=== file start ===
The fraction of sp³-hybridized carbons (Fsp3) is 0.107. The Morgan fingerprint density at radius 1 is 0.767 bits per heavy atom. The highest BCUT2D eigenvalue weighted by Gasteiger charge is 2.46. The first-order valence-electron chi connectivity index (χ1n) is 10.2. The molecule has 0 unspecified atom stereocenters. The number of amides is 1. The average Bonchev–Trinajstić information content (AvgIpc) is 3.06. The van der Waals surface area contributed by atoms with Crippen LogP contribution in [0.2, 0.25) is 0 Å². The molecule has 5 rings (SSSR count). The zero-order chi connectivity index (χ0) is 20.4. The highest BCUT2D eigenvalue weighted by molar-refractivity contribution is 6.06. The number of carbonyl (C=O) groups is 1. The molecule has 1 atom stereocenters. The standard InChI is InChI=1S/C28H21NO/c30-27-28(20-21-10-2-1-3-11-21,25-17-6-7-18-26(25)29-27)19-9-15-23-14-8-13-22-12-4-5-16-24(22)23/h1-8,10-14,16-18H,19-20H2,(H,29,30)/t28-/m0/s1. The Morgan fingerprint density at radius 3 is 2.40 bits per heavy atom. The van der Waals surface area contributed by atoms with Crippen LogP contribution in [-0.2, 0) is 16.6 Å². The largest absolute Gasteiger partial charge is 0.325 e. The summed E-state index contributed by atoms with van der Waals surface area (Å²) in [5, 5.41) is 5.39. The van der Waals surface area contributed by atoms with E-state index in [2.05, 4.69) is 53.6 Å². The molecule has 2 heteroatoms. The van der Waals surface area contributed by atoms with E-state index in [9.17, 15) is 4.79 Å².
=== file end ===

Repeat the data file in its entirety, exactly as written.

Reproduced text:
The fraction of sp³-hybridized carbons (Fsp3) is 0.107. The Morgan fingerprint density at radius 1 is 0.767 bits per heavy atom. The highest BCUT2D eigenvalue weighted by Gasteiger charge is 2.46. The first-order valence-electron chi connectivity index (χ1n) is 10.2. The molecule has 0 unspecified atom stereocenters. The number of amides is 1. The average Bonchev–Trinajstić information content (AvgIpc) is 3.06. The van der Waals surface area contributed by atoms with Crippen LogP contribution in [0.2, 0.25) is 0 Å². The molecule has 5 rings (SSSR count). The zero-order chi connectivity index (χ0) is 20.4. The highest BCUT2D eigenvalue weighted by molar-refractivity contribution is 6.06. The number of carbonyl (C=O) groups is 1. The molecule has 1 atom stereocenters. The standard InChI is InChI=1S/C28H21NO/c30-27-28(20-21-10-2-1-3-11-21,25-17-6-7-18-26(25)29-27)19-9-15-23-14-8-13-22-12-4-5-16-24(22)23/h1-8,10-14,16-18H,19-20H2,(H,29,30)/t28-/m0/s1. The Morgan fingerprint density at radius 3 is 2.40 bits per heavy atom. The van der Waals surface area contributed by atoms with Crippen LogP contribution in [-0.2, 0) is 16.6 Å². The largest absolute Gasteiger partial charge is 0.325 e. The summed E-state index contributed by atoms with van der Waals surface area (Å²) in [5, 5.41) is 5.39. The van der Waals surface area contributed by atoms with E-state index in [2.05, 4.69) is 53.6 Å². The molecule has 2 heteroatoms. The van der Waals surface area contributed by atoms with E-state index in [9.17, 15) is 4.79 Å².